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BWW Reviews: Omaha Loves SPAMALOT

SPAMALOT, Eric Idle's and John Du Prez' outrageous spoof of a musical based on the 1975 film "Monty Python and the Holy Grail," opened at the Omaha Community Playhouse under the direction of Mark Robinson to thunderous applause, guffaws, and cheers. This night of ridiculousness, offset with beautiful costumes, set, and music, made for a welcomed retreat from the world for just over two hours.

Melanie Walters as Lady of the Lake is delightfully over the top as the muse who delivers Excalibur and 'kings' Arthur. Her vocals are powerful and true, but she is also able to poke fun at divas and lounge singers with exaggerated performance and long drawn out notes. Melanie's rendition of "Whatever Happened to My Part" brought the loudest cheers of the night and showed Omaha that she is a still a star.

Also a crowd pleaser is "I'm All Alone" sung by Nick Albrecht (King Arthur) and Brian Priesman (Patsy, his coconut-clapping sidekick). What makes this duet even funnier are Brian's subtle asides and facials. He doesn't roar and demand laughs, so common to this style of comedy; rather he coaxes them out with his understated style. Nick is likeably dull-witted and can't seem to impress the villagers with his crown, but he impresses the audience with his rich voice.

There is a whole cartload of funny in SPAMALOT. The Fisch Schlapping Song has the ensemble happily slapping each other in the face with fish. Dead men keep being un-dead. A monk spins a nun as if they were in the ice skating Olympics. Prince Herbert's guards (Katy Boone and Samantha Quintana) can't quite get their instructions right. The funniest line of the evening to me, however, is one that is simply unexpected. When trying to find a shrubbery for the Knights of Ni, it's suggested, "Maybe we could build one out of cats."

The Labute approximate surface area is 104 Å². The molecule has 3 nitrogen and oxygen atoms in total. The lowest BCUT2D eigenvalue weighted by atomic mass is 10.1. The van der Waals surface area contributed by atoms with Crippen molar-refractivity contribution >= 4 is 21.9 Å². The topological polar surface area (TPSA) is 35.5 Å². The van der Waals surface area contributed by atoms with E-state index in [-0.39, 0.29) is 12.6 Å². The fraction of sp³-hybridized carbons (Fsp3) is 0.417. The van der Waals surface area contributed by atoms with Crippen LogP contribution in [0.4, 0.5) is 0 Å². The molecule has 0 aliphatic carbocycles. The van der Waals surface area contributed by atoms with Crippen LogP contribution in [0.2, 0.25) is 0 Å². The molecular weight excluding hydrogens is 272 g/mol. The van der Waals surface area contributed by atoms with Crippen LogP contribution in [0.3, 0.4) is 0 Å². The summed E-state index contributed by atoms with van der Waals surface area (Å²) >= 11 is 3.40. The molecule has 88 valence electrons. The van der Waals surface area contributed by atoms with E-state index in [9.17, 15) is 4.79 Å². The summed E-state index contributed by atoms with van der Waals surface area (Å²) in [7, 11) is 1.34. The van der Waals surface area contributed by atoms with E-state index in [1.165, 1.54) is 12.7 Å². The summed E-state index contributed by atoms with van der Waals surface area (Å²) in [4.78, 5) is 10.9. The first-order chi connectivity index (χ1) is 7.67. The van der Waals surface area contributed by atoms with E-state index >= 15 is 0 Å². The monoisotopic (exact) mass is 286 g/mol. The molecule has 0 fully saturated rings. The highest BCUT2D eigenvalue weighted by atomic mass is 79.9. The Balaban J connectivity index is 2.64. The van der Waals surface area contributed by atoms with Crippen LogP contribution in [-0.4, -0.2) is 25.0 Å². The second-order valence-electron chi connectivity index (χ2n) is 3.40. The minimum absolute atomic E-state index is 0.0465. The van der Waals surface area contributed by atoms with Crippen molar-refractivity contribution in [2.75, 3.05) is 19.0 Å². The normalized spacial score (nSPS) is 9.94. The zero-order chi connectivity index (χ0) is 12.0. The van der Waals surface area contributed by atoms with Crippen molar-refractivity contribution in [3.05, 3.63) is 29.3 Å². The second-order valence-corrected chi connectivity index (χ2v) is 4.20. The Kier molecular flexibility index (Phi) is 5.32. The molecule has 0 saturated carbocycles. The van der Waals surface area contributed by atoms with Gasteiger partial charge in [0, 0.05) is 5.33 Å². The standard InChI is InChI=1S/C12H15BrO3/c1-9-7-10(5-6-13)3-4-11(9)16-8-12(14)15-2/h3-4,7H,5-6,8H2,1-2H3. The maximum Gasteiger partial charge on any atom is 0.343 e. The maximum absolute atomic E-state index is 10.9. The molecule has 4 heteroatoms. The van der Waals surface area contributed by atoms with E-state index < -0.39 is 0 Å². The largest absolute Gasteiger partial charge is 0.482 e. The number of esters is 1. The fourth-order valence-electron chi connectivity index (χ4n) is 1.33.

"I'm Not Dead Yet" featuring Not Dead Fred (Matthias Jeske), Sir Lancelot (Zach Kloppenborg), Sir Robin (Adam Hogston), and company is not only a slapstick number about hauling bodies away on a cart, it could also be a statement about not giving up too easily. The theme of not being dead yet is repeated throughout the story, such as when the knight declares it only a flesh wound when his limbs are cut off. Prince Herbert (Marcus Benzel) also insists that he is not dead yet after he falls from the castle window when his father (Matthias Jeske) cuts his escape rope made of sheets. "The Song That Goes Like This" refuses to die, but is mercifully sung by the outstanding Sir Galahad (Ryan Pivonka) and the Lady of the Lake (Melanie Walters.) Optimism is rampant.

Not to be missed are Ryan Pivonka (Sir Dennis Galahad) with his forward thinking political and social views, and Don Harris (the palsied and recently widowed Mrs. Galahad who is seeking a replacement.) Matthias Jeske shows his versatility by playing characters as varied as the finely spoken Historian to the vocabulary-challenged Head Knight Who Says "Ni."

The entire cast is solid. When the men sing together, my hair stands on end because of the sheer beauty of the harmony. Accompanied by a superb orchestra directed by Jim Boggess, these musical numbers transcend silliness and become something more. The dancers are just plain fun to watch. With inspired choreography from Melanie Walters and clothed in fabulous glitzy costumes by designer Lydia Dawson, they refuse to let audience attention wane. I especially love the yellow rainwear with matching hats and umbrellas...a little "Singing in the Rain" anyone? They certainly are the bright side of life.

Now, how can I describe the set and lighting? Stunning? Imaginative? Creative? Just freaking great? Steve Wheeldon didn't overlook a detail. His scenic design is good enough to warrant a second ticket purchase to SPAMALOT all by itself.

SPAMALOT doesn't remain on this beautiful stage. The audience is drawn into the production--literally. The audience is encouraged to sing along. Sir Not Appearing is a different member of the community each performance. On opening night it was Dick Boyd, an icon in the Omaha Community Playhouse history. Mr. Boyd played Scrooge in "A Christmas Carol" for 30 years.

If there are any faults with SPAMALOT, I didn't see them. My eyes were leaking tears at the antics on the stage. My friend said she would be buying tickets for a second showing. Heck, I may buy another ticket myself. I like SPAM A LOT!

Photo Credit: Colin Conces

Matthias Jeske (Not Dead Fred), Melanie Walters (Lady of the Lake), Sydney Readman (Camelot Girl), Nick Albrecht (King Arthur), Matthias Jeske (Historian) and Zach Kloppenborg (French Taunter)



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From This Author Christine Swerczek